Share this post


Link to post
Share on other sites

The oil money isn't enough to pay off the loss of some of the most pristine beaches in the country.

Agreed 100% I dont care how much money the oil is worth, it isnt worth ruining our beaches which are almost always on the best beaches lists you hear about. Do you think those beaches would be on the best beaches lists if they were ruined because of off shore drilling?

Share this post


Link to post
Share on other sites

Even with the best technology, human and mechanical error will always put oil spills at risk for contaminating the enviroment.

As posted earlier about wind farms, the only downside with them is maintienence (oiling the parts), salt buildup and the inevitability of hurricanes. If turbines were built more than 10 miles off shore, it will not be in view from the beach unless you are boating. Solar power is the way to go over wind mills.

Share this post


Link to post
Share on other sites

Even with the best technology, human and mechanical error will always put oil spills at risk for contaminating the enviroment.

As posted earlier about wind farms, the only downside with them is maintienence (oiling the parts), salt buildup and the inevitability of hurricanes. If turbines were built more than 10 miles off shore, it will not be in view from the beach unless you are boating. Solar power is the way to go over wind mills.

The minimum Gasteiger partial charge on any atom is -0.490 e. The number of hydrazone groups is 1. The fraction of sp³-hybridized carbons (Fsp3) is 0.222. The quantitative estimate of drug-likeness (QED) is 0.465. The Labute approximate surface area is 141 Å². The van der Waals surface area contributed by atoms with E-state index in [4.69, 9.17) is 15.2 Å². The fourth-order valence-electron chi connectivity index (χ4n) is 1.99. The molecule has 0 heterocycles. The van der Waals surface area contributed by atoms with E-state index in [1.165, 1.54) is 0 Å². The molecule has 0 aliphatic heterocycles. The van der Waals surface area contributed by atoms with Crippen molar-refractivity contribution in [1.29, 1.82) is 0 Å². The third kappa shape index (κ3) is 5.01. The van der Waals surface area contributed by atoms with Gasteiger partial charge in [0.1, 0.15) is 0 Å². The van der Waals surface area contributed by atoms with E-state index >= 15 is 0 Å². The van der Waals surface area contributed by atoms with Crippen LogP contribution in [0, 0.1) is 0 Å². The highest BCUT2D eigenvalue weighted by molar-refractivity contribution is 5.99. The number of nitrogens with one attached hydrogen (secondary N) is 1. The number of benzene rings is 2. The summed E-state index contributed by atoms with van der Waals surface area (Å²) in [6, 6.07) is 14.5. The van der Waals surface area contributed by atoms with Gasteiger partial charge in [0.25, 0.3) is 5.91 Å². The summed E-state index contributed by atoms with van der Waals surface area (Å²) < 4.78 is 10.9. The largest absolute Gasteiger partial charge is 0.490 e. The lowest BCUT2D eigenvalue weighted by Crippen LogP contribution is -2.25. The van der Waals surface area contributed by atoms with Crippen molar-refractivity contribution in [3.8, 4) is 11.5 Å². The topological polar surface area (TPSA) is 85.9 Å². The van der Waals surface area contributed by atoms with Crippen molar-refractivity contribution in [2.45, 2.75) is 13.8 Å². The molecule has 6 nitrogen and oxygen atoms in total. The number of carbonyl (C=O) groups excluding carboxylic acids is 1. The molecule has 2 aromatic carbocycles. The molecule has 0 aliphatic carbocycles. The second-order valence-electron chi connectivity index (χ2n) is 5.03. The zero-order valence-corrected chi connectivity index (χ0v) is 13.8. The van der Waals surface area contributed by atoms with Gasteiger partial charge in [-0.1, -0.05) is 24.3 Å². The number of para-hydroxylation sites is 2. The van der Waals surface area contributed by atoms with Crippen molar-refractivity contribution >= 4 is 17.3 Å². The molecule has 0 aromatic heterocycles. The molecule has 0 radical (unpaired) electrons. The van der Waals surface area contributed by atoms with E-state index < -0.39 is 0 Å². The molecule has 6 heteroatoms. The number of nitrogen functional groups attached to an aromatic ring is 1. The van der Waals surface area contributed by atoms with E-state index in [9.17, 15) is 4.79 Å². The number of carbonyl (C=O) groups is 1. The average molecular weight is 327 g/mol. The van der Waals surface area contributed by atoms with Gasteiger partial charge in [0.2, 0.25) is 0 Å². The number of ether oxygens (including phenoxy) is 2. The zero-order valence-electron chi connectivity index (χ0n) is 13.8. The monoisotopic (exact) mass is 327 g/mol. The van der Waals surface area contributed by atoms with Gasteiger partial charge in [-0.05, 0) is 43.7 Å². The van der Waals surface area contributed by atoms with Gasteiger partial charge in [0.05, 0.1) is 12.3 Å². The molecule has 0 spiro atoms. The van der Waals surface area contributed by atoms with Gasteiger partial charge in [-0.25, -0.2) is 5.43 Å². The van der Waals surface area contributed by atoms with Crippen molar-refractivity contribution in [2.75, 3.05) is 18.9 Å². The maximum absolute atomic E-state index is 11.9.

Everything is always a risk. I agree. And no risk is better than a little.

I don't like the idea of wind farms because of our area's attractiveness to hurricanes. :wub: Even though lately they have designed anti-hurricane windmills which compact themselves a week before hurricanes are projected to hit. This said, that means they are temporarily just lightning rods sticking up in the sky like cell phone towers. Wouldn't it be great if they were able to harness the lightning which hits the rods though? That would solve a lot of problems. Patent pending. :whistling:

Share this post


Link to post
Share on other sites

Everything is always a risk. I agree. And no risk is better than a little.